Visiting the Doctor
Moroccans were asked how often they visit a health care provider or family doctor. Very few men or women reported that they go to the doctor for annual check-ups or preventative care (5%). As illustrated in Figure 6, more than four times as many men as women never go to the doctor (9% of men and 2% of women).
The data suggest that women tend to get treatment before their condition worsens, while men more often get treatment when they are very ill or experiencing a medical emergency: more women than men go to the doctor when they feel unwell (56% of women and 40% of men), while more men go to the doctor when they are very ill or in times of emergency.
Figure 7 shows that women with low levels of income adequacy are much less likely than higher income women to visit doctors for preventative care and at early stages of illness.
Upper-income women were six times as likely as low-income women to get annual check-ups and preventative care (18% and 3%) and almost twice as likely to go to the doctor when feeling unwell (61% and 32%).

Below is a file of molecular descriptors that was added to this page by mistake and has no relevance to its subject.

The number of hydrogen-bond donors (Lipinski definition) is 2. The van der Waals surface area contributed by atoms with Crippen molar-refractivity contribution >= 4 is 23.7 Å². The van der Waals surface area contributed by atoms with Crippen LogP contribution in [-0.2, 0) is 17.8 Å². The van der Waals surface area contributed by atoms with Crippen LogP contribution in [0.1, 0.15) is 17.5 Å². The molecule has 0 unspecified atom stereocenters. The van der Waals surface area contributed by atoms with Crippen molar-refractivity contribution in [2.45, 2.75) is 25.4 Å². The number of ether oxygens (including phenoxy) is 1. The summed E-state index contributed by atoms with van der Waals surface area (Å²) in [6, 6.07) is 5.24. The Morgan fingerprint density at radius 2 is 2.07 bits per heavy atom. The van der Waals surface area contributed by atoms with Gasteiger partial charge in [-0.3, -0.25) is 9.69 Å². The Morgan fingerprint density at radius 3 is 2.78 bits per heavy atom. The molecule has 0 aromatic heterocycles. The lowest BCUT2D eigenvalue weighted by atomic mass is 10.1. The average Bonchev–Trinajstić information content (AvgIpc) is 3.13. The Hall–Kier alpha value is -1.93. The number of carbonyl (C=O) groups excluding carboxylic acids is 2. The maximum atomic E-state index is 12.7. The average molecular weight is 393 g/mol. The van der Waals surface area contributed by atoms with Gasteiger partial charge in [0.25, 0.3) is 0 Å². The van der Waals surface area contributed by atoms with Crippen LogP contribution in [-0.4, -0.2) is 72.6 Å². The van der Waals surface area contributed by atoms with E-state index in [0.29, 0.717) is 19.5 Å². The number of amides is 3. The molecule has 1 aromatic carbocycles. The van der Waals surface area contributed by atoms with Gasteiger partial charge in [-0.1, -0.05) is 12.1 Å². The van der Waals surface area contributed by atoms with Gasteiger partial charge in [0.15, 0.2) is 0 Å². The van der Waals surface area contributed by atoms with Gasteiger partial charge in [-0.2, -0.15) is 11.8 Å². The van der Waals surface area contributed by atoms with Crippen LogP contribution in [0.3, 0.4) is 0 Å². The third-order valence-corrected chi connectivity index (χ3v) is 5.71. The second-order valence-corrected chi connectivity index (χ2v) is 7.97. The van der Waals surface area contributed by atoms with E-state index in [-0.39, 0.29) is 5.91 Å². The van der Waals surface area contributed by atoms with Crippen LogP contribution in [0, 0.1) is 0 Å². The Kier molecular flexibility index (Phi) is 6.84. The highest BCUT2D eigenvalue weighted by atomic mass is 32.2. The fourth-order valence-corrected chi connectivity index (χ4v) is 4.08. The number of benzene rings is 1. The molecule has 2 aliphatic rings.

More than three times as many low-income women as upper-income women only go to the doctor when they are very ill or experiencing a medical emergency (61% and 20%).
Figures 8 and 9 show the responses of Moroccans who were asked, “Thinking back to the last time you were sick, did you consult a doctor?”
More than eight in ten women (81%) went to the doctor the last time they were sick, compared to 56% of men (Figure 8).
Low-income women are much less likely than women in the lower-middle income bracket and above to have gone to the doctor the last time they were sick (63% and 81%, respectively) (Figure 8).